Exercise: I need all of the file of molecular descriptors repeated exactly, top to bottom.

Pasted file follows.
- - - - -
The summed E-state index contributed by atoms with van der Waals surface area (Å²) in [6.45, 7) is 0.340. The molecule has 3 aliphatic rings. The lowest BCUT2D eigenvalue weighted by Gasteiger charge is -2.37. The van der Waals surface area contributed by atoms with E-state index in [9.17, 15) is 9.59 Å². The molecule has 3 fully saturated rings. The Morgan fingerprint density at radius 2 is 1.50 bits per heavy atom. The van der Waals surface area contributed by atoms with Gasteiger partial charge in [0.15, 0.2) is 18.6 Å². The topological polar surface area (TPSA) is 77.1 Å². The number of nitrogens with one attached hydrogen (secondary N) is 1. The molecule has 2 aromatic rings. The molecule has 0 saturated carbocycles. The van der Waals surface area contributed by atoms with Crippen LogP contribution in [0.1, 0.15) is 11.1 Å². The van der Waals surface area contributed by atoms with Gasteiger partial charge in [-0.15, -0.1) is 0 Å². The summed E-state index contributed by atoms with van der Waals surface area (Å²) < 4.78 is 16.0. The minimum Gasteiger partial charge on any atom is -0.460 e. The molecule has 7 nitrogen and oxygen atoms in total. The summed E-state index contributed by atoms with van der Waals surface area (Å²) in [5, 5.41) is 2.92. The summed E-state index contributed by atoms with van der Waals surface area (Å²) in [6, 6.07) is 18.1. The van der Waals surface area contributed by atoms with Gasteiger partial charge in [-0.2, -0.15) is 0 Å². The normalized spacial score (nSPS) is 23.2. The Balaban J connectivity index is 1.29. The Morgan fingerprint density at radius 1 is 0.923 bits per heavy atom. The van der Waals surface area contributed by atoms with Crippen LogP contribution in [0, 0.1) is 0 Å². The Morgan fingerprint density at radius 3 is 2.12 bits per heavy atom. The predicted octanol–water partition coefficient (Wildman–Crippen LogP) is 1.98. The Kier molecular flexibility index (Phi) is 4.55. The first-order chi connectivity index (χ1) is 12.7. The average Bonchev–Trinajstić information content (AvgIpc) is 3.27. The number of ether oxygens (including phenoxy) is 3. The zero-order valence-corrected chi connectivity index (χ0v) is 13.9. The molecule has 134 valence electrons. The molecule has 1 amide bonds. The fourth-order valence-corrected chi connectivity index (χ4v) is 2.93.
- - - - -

The summed E-state index contributed by atoms with van der Waals surface area (Å²) in [6.45, 7) is 0.340. The molecule has 3 aliphatic rings. The lowest BCUT2D eigenvalue weighted by Gasteiger charge is -2.37. The van der Waals surface area contributed by atoms with E-state index in [9.17, 15) is 9.59 Å². The molecule has 3 fully saturated rings. The Morgan fingerprint density at radius 2 is 1.50 bits per heavy atom. The van der Waals surface area contributed by atoms with Gasteiger partial charge in [0.15, 0.2) is 18.6 Å². The topological polar surface area (TPSA) is 77.1 Å². The number of nitrogens with one attached hydrogen (secondary N) is 1. The molecule has 2 aromatic rings. The molecule has 0 saturated carbocycles. The van der Waals surface area contributed by atoms with Crippen LogP contribution in [0.1, 0.15) is 11.1 Å². The van der Waals surface area contributed by atoms with Gasteiger partial charge in [-0.15, -0.1) is 0 Å². The summed E-state index contributed by atoms with van der Waals surface area (Å²) < 4.78 is 16.0. The minimum Gasteiger partial charge on any atom is -0.460 e. The molecule has 7 nitrogen and oxygen atoms in total. The summed E-state index contributed by atoms with van der Waals surface area (Å²) in [5, 5.41) is 2.92. The summed E-state index contributed by atoms with van der Waals surface area (Å²) in [6, 6.07) is 18.1. The van der Waals surface area contributed by atoms with Gasteiger partial charge in [-0.2, -0.15) is 0 Å². The normalized spacial score (nSPS) is 23.2. The Balaban J connectivity index is 1.29. The Morgan fingerprint density at radius 1 is 0.923 bits per heavy atom. The van der Waals surface area contributed by atoms with Crippen LogP contribution in [0, 0.1) is 0 Å². The Morgan fingerprint density at radius 3 is 2.12 bits per heavy atom. The predicted octanol–water partition coefficient (Wildman–Crippen LogP) is 1.98. The Kier molecular flexibility index (Phi) is 4.55. The first-order chi connectivity index (χ1) is 12.7. The average Bonchev–Trinajstić information content (AvgIpc) is 3.27. The number of ether oxygens (including phenoxy) is 3. The zero-order valence-corrected chi connectivity index (χ0v) is 13.9. The molecule has 134 valence electrons. The molecule has 1 amide bonds. The fourth-order valence-corrected chi connectivity index (χ4v) is 2.93.